The Halls of Ivy
|Running time||30 minutes|
|Home station||NBC Radio|
|Air dates||January 6, 1950to June 25, 1952|
|No. of series||3|
|No. of episodes||109|
|The Halls of Ivy|
|Created by||Don Quinn|
|Country of origin||United States|
|No. of seasons||1|
|No. of episodes||39|
|Running time||30 minutes|
|Picture format||Black and white|
|Original run||October 19, 1954– October 13, 1955|
The Halls of Ivy is an NBC Radio sitcom that ran from 1950-1952, created by Fibber McGee & Molly co-creator/writer Don Quinn. The series was adapted into a CBS Television comedy (1954–55) produced by ITC Entertainment and Television Programs of America. British husband-and-wife actors Ronald Colman (1891–1958) and Benita Hume (1906–1967) starred in both versions of the show.
Quinn developed the show after he had decided to leave Fibber McGee & Molly in the hands of his protégé Phil Leslie. The Halls of Ivy's audition program featured radio veteran Gale Gordon (then co-starring in Our Miss Brooks) and Edna Best in the roles that ultimately went to the Colmans, who demonstrated a flair for radio comedy during the late 1940s recurring roles on The Jack Benny Program.
The Halls of Ivy featured Colman as William Todhunter Hall, the president of small, Midwestern Ivy College, and his wife, Victoria, a former British musical comedy star who sometimes felt the tug of her former profession, and followed their interactions with students, friends, and college trustees. Others in the cast included Herbert Butterfield as testy board chairman Clarence Wellman; Willard Waterman (then starring as Harold Peary's successor as The Great Gildersleeve) as board member John Merriweather; and Bea Benaderet, Elizabeth Patterson, and Gloria Gordon as the Halls' maids. Alan Reed (television's Fred Flintstone) appeared periodically as the stuffy English teacher, Professor Heaslip.
The series ran 109 half-hour radio episodes from January 6, 1950, to June 25, 1952, with Quinn, Jerome Lawrence and Robert Lee writing many of the scripts and giving free if even more sophisticated play to Quinn's knack for language play, inverted cliches and swift puns (including the show's title and lead characters), a knack he'd shown for years writing Fibber McGee & Molly. Jerome Lawrence and Robert Lee continued as a writing team; their best-known play is Inherit the Wind. Cameron Blake, Walter Brown Newman, Robert Sinclair, and Milton and Barbara Merlin became writers for the program as well.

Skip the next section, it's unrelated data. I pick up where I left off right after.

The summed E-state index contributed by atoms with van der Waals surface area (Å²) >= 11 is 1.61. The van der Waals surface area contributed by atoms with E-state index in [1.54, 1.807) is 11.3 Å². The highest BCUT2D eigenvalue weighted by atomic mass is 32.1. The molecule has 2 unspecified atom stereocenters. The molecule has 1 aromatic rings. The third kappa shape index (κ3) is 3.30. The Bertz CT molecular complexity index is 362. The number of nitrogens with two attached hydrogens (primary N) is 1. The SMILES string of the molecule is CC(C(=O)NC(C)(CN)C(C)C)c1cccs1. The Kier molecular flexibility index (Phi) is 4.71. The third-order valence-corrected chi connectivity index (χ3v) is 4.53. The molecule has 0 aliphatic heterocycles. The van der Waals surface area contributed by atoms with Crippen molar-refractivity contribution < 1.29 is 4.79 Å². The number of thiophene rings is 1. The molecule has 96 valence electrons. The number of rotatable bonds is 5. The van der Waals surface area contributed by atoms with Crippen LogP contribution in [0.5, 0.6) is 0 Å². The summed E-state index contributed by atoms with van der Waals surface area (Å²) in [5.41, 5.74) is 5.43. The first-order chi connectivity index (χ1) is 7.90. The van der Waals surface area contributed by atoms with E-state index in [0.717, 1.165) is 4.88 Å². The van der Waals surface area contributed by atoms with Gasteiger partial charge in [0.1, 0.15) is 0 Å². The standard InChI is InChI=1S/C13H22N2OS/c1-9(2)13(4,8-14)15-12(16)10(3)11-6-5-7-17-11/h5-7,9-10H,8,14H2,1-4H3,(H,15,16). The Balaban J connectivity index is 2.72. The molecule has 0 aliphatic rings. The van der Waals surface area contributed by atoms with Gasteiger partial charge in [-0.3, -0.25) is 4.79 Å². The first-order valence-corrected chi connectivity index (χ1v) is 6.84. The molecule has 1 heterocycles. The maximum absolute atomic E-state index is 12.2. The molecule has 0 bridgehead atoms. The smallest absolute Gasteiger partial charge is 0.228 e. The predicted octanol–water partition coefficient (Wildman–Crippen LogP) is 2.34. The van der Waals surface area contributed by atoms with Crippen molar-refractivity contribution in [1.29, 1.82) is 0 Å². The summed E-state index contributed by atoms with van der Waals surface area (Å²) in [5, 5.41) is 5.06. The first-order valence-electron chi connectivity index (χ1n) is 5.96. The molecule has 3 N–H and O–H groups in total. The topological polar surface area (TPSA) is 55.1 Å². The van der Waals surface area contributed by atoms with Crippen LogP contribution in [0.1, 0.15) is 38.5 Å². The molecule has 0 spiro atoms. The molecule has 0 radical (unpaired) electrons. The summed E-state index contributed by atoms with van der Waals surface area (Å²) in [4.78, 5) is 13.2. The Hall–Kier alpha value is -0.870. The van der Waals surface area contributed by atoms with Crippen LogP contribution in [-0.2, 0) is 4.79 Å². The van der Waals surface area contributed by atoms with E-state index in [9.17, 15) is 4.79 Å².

In subject matter, the program was often notably ahead of its time, forward looking, and willing to tackle controversial topics. "Hell Week," first broadcast in 2 January 1952, boldly addressed the unforeseen dangers of college fraternity hazing. "The Leslie Hoff Painting" (27 September 1950) and "The Chinese Student" (7 February 1950) both openly countenanced and dealt with instances of racial bigotry. Another episode centered on an unmarried student's pregnancy.
But listeners were surprised to discover that the episode of 24 January 1951, "The Goya Bequest"—a story examining the bequest of a Goya painting that was suspected of being a fraud hyped by its late owner to avoid paying customs duties when bringing to the United States—was written by Colman, who poked fun at his accomplishment while taking a rare turn giving the evening's credits at the show's conclusion.
A further treat was the episode of 22 November 1951, in which Jack Benny appeared as himself, in a storyline involving his accepting Victoria Hall's invitation to perform for charity at Ivy College.
The sponsor was the Joseph Schlitz Brewing Company ("The Beer That Made Milwaukee Famous"). Nat Wolff produced and directed. Henry Russell handled the music and co-wrote the theme with Vick Knight. Radio veteran Ken Carpenter was the announcer.
The radio program received a Peabody Award in 1950.
For the television series the Colmans and Butterfield repeated their radio roles with Mary Wickes (1910–1995) as Alice, the Halls' housekeeper, and Ray Collins (1889–1965), later of Perry Mason, as Professor Merriweather. The TV version premiered on October 19, 1954 and ran for thirty-eight half-hour black-and-white episodes. Its last airing was October 13, 1955. Many television episodes are missing so that some credits and episode titles are unknown. It is known, however, that Ronald Colman personally supervised production of the TV series, with William Frye as producer, under executive producer Leon Fromkess. John Lupton (1928–1993), later of the western series Broken Arrow, and Jerry Paris (1925–1986), later of The Dick Van Dyke Show, appeared in some episodes as students. The creator of the television version was Don Quinn and virtually all of the scripts were adapted from those originally heard on radio.
The Halls of Ivy aired at 8:30 p.m. ET on Tuesdays, after The Red Skelton Show, for alternate sponsors International Harvester and Nabisco. Its competition on NBC was the last half of the rotating trio of programs: The Milton Berle Show, The Bob Hope Show and The Martha Raye Show.
- Ohmart, Ben. It's That Time Again. (2002) (Albany: BearManor Media) ISBN 0-9714570-2-6
- Alex McNeil, Total Television, New York: Penguin Books, 1997, p. 355